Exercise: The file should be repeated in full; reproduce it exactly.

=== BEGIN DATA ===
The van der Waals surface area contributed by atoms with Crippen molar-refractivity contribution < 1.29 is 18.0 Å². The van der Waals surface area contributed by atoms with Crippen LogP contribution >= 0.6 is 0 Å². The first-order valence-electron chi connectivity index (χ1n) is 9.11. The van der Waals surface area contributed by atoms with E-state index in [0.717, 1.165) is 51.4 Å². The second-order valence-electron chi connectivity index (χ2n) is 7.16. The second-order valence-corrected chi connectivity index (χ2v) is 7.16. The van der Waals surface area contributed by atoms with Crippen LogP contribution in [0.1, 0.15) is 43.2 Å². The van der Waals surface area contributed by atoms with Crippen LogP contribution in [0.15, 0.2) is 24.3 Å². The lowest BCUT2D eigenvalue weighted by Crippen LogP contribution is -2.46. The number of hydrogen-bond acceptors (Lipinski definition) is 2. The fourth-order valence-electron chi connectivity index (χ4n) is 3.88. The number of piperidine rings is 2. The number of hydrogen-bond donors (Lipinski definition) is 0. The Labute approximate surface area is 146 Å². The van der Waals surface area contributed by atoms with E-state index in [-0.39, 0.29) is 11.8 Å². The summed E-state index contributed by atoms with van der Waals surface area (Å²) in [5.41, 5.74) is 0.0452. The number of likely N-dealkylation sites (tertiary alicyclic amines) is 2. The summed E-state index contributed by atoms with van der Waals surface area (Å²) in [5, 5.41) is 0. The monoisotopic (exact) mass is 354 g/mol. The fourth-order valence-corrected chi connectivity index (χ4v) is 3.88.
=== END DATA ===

The van der Waals surface area contributed by atoms with Crippen molar-refractivity contribution < 1.29 is 18.0 Å². The van der Waals surface area contributed by atoms with Crippen LogP contribution >= 0.6 is 0 Å². The first-order valence-electron chi connectivity index (χ1n) is 9.11. The van der Waals surface area contributed by atoms with E-state index in [0.717, 1.165) is 51.4 Å². The second-order valence-electron chi connectivity index (χ2n) is 7.16. The second-order valence-corrected chi connectivity index (χ2v) is 7.16. The van der Waals surface area contributed by atoms with Crippen LogP contribution in [0.1, 0.15) is 43.2 Å². The van der Waals surface area contributed by atoms with Crippen LogP contribution in [0.15, 0.2) is 24.3 Å². The lowest BCUT2D eigenvalue weighted by Crippen LogP contribution is -2.46. The number of hydrogen-bond acceptors (Lipinski definition) is 2. The fourth-order valence-electron chi connectivity index (χ4n) is 3.88. The number of piperidine rings is 2. The number of hydrogen-bond donors (Lipinski definition) is 0. The Labute approximate surface area is 146 Å². The van der Waals surface area contributed by atoms with E-state index in [-0.39, 0.29) is 11.8 Å². The summed E-state index contributed by atoms with van der Waals surface area (Å²) in [5.41, 5.74) is 0.0452. The number of likely N-dealkylation sites (tertiary alicyclic amines) is 2. The summed E-state index contributed by atoms with van der Waals surface area (Å²) in [5, 5.41) is 0. The monoisotopic (exact) mass is 354 g/mol. The fourth-order valence-corrected chi connectivity index (χ4v) is 3.88.